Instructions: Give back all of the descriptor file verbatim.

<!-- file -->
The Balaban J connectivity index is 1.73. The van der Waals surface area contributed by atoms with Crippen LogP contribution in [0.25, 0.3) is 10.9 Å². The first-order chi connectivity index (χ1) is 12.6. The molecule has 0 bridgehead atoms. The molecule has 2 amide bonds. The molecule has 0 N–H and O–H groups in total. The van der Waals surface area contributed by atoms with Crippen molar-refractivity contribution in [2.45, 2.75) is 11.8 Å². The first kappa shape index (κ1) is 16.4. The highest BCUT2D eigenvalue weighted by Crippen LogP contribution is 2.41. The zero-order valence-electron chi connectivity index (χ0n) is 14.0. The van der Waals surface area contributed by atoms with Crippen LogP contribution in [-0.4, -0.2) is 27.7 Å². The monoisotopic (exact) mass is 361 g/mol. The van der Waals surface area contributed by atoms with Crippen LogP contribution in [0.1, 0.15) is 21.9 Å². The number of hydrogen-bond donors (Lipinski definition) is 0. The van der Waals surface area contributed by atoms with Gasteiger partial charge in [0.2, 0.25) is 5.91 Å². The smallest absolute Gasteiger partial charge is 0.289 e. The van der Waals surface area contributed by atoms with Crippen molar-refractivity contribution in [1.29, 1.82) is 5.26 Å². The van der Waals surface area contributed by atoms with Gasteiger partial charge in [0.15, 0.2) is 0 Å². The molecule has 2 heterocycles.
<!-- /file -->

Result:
The Balaban J connectivity index is 1.73. The van der Waals surface area contributed by atoms with Crippen LogP contribution in [0.25, 0.3) is 10.9 Å². The first-order chi connectivity index (χ1) is 12.6. The molecule has 0 bridgehead atoms. The molecule has 2 amide bonds. The molecule has 0 N–H and O–H groups in total. The van der Waals surface area contributed by atoms with Crippen molar-refractivity contribution in [2.45, 2.75) is 11.8 Å². The first kappa shape index (κ1) is 16.4. The highest BCUT2D eigenvalue weighted by Crippen LogP contribution is 2.41. The zero-order valence-electron chi connectivity index (χ0n) is 14.0. The van der Waals surface area contributed by atoms with Crippen LogP contribution in [-0.4, -0.2) is 27.7 Å². The monoisotopic (exact) mass is 361 g/mol. The van der Waals surface area contributed by atoms with Crippen LogP contribution in [0.1, 0.15) is 21.9 Å². The number of hydrogen-bond donors (Lipinski definition) is 0. The van der Waals surface area contributed by atoms with Gasteiger partial charge in [0.2, 0.25) is 5.91 Å². The smallest absolute Gasteiger partial charge is 0.289 e. The van der Waals surface area contributed by atoms with Crippen molar-refractivity contribution in [1.29, 1.82) is 5.26 Å². The van der Waals surface area contributed by atoms with Gasteiger partial charge in [0.15, 0.2) is 0 Å². The molecule has 2 heterocycles.